Andrew Jackson, President of the United States
We’ll forgive the man for being prone to duel people who he disagreed with (he fought in at least three well-publicized duels to the death). However, Andrew Jackson is perhaps the man most responsible for the most corruption in the 19th century. Now, that’s an inflammatory statement to be sure. However, the reason why it might be true is that Jackson is seemingly responsible for the institution of the “spoils system” wherein government appointments were made not for the merits of the appointee, but for what that person had done for the President.
Prior to the election of Andrew Jackson, the positions surrounding the president were chosen in a fairly reasonable manner, though as you might expect there was corruption and patronage. Once Jackson was elected, however, anyone who had done anything to get him elected was allowed into the White House to beg for a position in the administration. So much so that he is often quoted as saying that he got very little work done in the first few weeks of his presidency because the comers and goers were keeping him too busy.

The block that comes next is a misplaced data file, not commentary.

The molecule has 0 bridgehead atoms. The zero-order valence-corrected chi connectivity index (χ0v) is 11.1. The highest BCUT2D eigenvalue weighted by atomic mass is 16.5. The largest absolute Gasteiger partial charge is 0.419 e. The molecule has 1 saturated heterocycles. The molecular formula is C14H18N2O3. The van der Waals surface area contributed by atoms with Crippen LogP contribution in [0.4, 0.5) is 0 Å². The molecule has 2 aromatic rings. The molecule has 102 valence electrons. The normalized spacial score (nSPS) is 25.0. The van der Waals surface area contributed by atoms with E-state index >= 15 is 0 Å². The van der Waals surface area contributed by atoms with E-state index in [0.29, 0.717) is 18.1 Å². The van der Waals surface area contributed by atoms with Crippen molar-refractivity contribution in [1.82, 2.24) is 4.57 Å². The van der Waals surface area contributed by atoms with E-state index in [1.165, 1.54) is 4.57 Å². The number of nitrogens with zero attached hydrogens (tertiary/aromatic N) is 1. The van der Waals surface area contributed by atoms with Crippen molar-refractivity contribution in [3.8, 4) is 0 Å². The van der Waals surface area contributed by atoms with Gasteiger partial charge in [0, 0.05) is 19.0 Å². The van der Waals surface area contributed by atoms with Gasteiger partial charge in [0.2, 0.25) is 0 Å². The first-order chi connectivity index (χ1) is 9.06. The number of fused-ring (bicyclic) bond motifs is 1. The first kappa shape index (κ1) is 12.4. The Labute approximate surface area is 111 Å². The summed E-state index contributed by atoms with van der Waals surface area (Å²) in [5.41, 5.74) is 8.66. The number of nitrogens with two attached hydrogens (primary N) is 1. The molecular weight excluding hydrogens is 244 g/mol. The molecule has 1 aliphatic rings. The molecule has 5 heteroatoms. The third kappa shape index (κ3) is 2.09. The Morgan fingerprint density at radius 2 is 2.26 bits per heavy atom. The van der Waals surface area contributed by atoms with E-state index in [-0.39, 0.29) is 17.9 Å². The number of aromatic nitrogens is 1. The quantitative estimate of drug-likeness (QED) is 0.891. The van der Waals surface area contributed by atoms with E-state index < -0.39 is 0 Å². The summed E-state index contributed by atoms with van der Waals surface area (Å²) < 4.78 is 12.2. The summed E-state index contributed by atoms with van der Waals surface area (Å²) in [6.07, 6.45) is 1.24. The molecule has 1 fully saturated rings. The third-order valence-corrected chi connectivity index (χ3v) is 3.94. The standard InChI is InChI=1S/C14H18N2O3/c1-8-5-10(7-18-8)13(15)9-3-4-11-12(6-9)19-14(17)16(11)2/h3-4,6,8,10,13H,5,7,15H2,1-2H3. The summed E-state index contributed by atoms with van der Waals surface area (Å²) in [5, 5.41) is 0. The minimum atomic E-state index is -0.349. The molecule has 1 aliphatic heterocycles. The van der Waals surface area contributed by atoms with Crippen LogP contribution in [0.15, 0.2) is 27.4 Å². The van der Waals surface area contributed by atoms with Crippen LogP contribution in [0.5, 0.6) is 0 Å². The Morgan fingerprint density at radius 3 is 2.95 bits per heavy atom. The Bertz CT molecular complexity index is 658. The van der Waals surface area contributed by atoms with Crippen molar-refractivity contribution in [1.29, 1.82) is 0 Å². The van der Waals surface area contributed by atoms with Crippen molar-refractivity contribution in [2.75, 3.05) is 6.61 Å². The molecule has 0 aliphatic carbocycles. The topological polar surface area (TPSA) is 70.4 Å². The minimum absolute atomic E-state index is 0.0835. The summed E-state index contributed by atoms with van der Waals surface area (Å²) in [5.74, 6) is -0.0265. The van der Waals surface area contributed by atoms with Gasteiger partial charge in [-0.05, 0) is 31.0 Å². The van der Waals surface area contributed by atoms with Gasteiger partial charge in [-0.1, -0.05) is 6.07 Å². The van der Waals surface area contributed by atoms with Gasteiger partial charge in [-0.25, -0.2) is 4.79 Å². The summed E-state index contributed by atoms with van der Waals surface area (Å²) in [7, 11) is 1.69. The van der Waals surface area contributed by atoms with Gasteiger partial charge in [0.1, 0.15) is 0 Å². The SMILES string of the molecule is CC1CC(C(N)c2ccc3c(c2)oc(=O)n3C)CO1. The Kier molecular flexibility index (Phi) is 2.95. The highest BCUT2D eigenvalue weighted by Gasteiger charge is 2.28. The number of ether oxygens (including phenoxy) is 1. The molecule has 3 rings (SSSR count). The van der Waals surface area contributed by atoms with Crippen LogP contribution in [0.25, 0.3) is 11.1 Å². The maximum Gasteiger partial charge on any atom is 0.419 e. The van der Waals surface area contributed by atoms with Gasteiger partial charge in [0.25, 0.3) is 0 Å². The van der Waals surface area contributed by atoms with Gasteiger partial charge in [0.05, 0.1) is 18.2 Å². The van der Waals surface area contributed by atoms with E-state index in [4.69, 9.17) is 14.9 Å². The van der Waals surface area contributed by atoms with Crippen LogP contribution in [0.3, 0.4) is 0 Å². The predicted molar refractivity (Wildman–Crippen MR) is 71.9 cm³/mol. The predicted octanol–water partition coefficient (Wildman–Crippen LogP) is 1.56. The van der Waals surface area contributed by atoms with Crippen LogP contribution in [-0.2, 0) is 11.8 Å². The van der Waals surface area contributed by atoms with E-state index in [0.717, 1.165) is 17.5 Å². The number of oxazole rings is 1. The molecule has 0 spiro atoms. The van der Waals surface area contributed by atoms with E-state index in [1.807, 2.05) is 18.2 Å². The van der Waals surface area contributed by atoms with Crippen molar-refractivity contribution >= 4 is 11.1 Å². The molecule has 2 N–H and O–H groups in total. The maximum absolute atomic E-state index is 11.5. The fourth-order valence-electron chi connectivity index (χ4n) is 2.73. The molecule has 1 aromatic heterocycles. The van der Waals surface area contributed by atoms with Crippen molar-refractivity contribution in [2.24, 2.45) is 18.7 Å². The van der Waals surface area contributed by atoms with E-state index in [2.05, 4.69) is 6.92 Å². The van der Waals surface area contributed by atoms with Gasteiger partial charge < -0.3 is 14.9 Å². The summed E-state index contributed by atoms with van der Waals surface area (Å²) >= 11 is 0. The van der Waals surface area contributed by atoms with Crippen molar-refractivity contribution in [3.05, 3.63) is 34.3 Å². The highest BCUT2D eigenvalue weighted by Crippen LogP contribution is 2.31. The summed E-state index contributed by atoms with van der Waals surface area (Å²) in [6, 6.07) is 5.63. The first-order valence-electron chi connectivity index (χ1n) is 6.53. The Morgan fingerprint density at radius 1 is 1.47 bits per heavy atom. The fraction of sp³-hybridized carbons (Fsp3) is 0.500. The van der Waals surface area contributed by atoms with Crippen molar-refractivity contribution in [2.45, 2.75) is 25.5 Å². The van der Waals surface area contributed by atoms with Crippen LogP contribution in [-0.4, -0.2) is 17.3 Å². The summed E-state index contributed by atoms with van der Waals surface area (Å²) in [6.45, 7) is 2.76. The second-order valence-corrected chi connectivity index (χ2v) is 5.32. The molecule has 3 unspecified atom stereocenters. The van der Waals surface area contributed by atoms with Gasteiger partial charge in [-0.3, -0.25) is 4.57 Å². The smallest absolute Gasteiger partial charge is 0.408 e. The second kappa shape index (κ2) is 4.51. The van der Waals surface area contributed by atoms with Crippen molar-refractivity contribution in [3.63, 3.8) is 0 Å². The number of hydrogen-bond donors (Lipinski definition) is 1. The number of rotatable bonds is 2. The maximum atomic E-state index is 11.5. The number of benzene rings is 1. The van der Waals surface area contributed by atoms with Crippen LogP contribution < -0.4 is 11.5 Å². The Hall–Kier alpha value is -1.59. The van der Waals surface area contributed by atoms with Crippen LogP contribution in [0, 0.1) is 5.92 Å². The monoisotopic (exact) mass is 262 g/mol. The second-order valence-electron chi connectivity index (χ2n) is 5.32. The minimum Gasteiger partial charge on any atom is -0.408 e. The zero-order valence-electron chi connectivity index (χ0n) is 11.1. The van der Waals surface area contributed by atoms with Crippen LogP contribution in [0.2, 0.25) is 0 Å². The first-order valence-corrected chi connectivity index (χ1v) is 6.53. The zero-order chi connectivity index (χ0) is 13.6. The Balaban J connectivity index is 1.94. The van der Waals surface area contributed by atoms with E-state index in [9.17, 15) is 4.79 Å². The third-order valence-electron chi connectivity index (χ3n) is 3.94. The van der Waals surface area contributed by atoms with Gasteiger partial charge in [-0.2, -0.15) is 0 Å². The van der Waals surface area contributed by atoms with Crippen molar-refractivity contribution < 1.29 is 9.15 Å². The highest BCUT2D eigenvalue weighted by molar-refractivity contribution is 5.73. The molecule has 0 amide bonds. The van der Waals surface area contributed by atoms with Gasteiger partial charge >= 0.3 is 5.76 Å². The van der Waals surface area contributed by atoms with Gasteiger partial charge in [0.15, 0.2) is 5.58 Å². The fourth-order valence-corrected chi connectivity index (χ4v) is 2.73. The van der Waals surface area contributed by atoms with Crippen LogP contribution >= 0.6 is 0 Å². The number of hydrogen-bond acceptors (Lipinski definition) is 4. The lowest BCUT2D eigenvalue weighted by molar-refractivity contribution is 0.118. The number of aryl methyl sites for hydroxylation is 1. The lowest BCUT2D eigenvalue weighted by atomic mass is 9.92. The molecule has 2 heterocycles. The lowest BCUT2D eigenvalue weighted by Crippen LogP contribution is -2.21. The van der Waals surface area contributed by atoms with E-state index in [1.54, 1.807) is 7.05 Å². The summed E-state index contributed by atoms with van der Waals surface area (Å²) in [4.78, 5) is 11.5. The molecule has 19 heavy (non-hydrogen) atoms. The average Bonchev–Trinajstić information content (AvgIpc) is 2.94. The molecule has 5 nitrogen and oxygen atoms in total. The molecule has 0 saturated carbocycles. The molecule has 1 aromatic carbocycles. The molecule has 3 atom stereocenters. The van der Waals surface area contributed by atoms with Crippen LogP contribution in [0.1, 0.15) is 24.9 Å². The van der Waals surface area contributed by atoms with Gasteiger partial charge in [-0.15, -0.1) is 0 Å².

What this amounted to was almost a constant turnover in the government positions appointed by President Jackson. At least two times during his presidency, Jackson fired his entire cabinet over widespread controversies.
The interesting thing is, that Jackson actually pushed through several initiatives to help remove corruption from the federal government. However, his idea to use political appointments to scrub away corruption only further entrenched the idea of patronage, so much so that it started to be called the “Spoils system”, i.e. “To the winner goes the spoils.”
Most historians will tell you that Jackson’s institutionalization of patronage marked the beginning of a new area of public corruption. The spoils system actually got worse once Jackson left office. It wasn’t uncommon for a person to buy their way into a post, and then use their influence to change policy to suit their own business interests.
It wouldn’t be until the mid-1880s when the US Congress passed the Pendleton act that the government would finally be a merit-based system (or at least, it would be in theory). Andrew Jackson gets a lot of the credit for starting this era off, however. Much of the corruption that followed was the direct result of Spoils.